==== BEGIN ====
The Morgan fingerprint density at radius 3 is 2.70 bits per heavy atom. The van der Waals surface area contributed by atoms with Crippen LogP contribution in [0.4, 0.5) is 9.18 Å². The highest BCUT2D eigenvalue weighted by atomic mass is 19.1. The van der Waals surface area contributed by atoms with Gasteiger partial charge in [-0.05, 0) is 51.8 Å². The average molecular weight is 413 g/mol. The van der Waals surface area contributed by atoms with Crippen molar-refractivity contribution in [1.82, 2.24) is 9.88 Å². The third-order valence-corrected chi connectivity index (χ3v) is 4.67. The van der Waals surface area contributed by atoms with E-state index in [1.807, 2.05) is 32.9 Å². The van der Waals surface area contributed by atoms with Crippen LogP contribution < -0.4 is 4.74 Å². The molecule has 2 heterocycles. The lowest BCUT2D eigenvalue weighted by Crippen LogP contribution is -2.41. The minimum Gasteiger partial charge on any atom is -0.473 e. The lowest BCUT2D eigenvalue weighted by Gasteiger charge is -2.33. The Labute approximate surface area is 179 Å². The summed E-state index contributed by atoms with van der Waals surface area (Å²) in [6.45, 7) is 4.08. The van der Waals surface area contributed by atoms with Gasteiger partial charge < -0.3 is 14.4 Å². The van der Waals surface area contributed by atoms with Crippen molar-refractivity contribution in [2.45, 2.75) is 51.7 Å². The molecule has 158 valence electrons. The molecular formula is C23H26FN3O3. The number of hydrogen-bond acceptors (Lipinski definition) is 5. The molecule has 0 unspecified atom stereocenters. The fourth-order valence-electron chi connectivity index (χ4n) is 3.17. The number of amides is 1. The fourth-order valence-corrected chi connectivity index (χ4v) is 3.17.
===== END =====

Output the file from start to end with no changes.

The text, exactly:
The Morgan fingerprint density at radius 3 is 2.70 bits per heavy atom. The van der Waals surface area contributed by atoms with Crippen LogP contribution in [0.4, 0.5) is 9.18 Å². The highest BCUT2D eigenvalue weighted by atomic mass is 19.1. The van der Waals surface area contributed by atoms with Gasteiger partial charge in [-0.05, 0) is 51.8 Å². The average molecular weight is 413 g/mol. The van der Waals surface area contributed by atoms with Crippen molar-refractivity contribution in [1.82, 2.24) is 9.88 Å². The third-order valence-corrected chi connectivity index (χ3v) is 4.67. The van der Waals surface area contributed by atoms with E-state index in [1.807, 2.05) is 32.9 Å². The van der Waals surface area contributed by atoms with Crippen LogP contribution < -0.4 is 4.74 Å². The molecule has 2 heterocycles. The lowest BCUT2D eigenvalue weighted by Crippen LogP contribution is -2.41. The minimum Gasteiger partial charge on any atom is -0.473 e. The lowest BCUT2D eigenvalue weighted by Gasteiger charge is -2.33. The Labute approximate surface area is 179 Å². The summed E-state index contributed by atoms with van der Waals surface area (Å²) in [6.45, 7) is 4.08. The van der Waals surface area contributed by atoms with Gasteiger partial charge < -0.3 is 14.4 Å². The van der Waals surface area contributed by atoms with Crippen molar-refractivity contribution in [2.45, 2.75) is 51.7 Å². The molecule has 158 valence electrons. The molecular formula is C23H26FN3O3. The number of hydrogen-bond acceptors (Lipinski definition) is 5. The molecule has 0 unspecified atom stereocenters. The fourth-order valence-electron chi connectivity index (χ4n) is 3.17. The number of amides is 1. The fourth-order valence-corrected chi connectivity index (χ4v) is 3.17.